"The market just came to the realization that values in credit assessments were far from the mark. Now, we're rapidly adjusting to
that reality--and there's a lot more pain coming down the pipe."Sean Egan, CEO, Egan-Jones Ratings
While Standard & Poor's, Moody's Investors Services, and Fitch Ratings drew heavy criticism after overrating mortgage securities, Egan-Jones Ratings, a small credit ratings agency
based in Los Angeles, was lauded for its foresight. Sean Egan was an early critic of bonds backed by sub-prime mortgages.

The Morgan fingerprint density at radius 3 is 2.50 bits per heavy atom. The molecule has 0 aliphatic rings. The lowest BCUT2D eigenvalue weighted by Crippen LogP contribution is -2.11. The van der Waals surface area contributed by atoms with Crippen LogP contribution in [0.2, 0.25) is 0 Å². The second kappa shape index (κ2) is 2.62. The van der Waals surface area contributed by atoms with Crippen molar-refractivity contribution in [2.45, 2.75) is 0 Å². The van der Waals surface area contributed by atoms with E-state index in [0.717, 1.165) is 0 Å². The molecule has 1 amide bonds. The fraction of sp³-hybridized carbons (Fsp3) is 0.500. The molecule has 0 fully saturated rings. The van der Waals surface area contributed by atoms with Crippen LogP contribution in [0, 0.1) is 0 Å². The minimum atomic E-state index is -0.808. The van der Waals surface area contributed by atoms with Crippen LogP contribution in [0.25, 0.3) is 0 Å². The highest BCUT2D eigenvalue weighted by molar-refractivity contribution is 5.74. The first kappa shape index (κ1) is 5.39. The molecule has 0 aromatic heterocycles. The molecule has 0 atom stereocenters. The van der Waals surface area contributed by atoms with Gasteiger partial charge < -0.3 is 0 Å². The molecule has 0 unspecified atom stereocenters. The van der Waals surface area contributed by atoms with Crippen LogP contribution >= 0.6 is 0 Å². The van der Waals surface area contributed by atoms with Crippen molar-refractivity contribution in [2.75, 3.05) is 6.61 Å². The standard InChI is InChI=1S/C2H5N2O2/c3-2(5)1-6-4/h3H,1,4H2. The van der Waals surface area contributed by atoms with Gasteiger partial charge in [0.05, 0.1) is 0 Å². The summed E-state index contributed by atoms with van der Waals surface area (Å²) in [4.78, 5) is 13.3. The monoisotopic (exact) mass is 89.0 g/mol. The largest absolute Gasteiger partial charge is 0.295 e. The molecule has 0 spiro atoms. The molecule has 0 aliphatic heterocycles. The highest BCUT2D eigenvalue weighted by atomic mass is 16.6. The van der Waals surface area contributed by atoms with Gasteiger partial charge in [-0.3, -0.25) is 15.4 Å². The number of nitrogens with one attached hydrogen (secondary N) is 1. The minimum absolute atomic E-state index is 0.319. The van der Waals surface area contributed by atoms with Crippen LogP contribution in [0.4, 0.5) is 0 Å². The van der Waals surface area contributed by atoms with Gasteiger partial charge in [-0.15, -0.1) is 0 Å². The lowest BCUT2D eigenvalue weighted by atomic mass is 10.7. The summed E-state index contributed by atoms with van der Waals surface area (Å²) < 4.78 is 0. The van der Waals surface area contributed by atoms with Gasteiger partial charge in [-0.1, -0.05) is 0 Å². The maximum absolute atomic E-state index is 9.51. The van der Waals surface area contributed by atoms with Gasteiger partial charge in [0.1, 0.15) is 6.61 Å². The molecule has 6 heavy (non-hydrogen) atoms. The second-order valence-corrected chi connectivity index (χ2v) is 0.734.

"The core problem behind the current crisis was a false belief in inflated credit ratings," says Egan. According to the CEO, his competitors are still placing too much faith in a
number of companies. Egan's main targets: the media, airline, auto and insurance industries, amongst others. For example, while the S&P gives MBIA, a major bond insurer, an A
rating, Egan dropped a C-bomb on the firm--and projects a D rating in the future.
NEXT: The regulator